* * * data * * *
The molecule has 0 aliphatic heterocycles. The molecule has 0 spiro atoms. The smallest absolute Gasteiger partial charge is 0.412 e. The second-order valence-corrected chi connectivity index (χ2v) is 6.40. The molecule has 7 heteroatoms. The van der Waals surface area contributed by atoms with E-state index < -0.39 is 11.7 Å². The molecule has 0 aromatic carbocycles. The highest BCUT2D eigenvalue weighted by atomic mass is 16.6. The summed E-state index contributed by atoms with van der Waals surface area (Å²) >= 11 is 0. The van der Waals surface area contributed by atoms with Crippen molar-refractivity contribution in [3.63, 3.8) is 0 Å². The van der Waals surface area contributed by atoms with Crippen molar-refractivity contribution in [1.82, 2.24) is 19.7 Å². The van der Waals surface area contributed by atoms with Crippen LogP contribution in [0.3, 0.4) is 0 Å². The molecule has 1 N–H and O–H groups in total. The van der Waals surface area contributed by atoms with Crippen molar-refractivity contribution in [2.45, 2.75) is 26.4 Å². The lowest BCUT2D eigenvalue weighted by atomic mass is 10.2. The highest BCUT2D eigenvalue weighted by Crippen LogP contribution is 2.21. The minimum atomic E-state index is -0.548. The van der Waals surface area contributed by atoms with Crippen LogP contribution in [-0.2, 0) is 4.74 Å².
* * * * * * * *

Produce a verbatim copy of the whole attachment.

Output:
The molecule has 0 aliphatic heterocycles. The molecule has 0 spiro atoms. The smallest absolute Gasteiger partial charge is 0.412 e. The second-order valence-corrected chi connectivity index (χ2v) is 6.40. The molecule has 7 heteroatoms. The van der Waals surface area contributed by atoms with E-state index < -0.39 is 11.7 Å². The molecule has 0 aromatic carbocycles. The highest BCUT2D eigenvalue weighted by atomic mass is 16.6. The summed E-state index contributed by atoms with van der Waals surface area (Å²) >= 11 is 0. The van der Waals surface area contributed by atoms with Crippen molar-refractivity contribution in [3.63, 3.8) is 0 Å². The van der Waals surface area contributed by atoms with Crippen molar-refractivity contribution in [1.82, 2.24) is 19.7 Å². The van der Waals surface area contributed by atoms with Crippen LogP contribution in [0.3, 0.4) is 0 Å². The molecule has 1 N–H and O–H groups in total. The van der Waals surface area contributed by atoms with Crippen molar-refractivity contribution in [2.45, 2.75) is 26.4 Å². The lowest BCUT2D eigenvalue weighted by atomic mass is 10.2. The highest BCUT2D eigenvalue weighted by Crippen LogP contribution is 2.21. The minimum atomic E-state index is -0.548. The van der Waals surface area contributed by atoms with Crippen LogP contribution in [-0.2, 0) is 4.74 Å².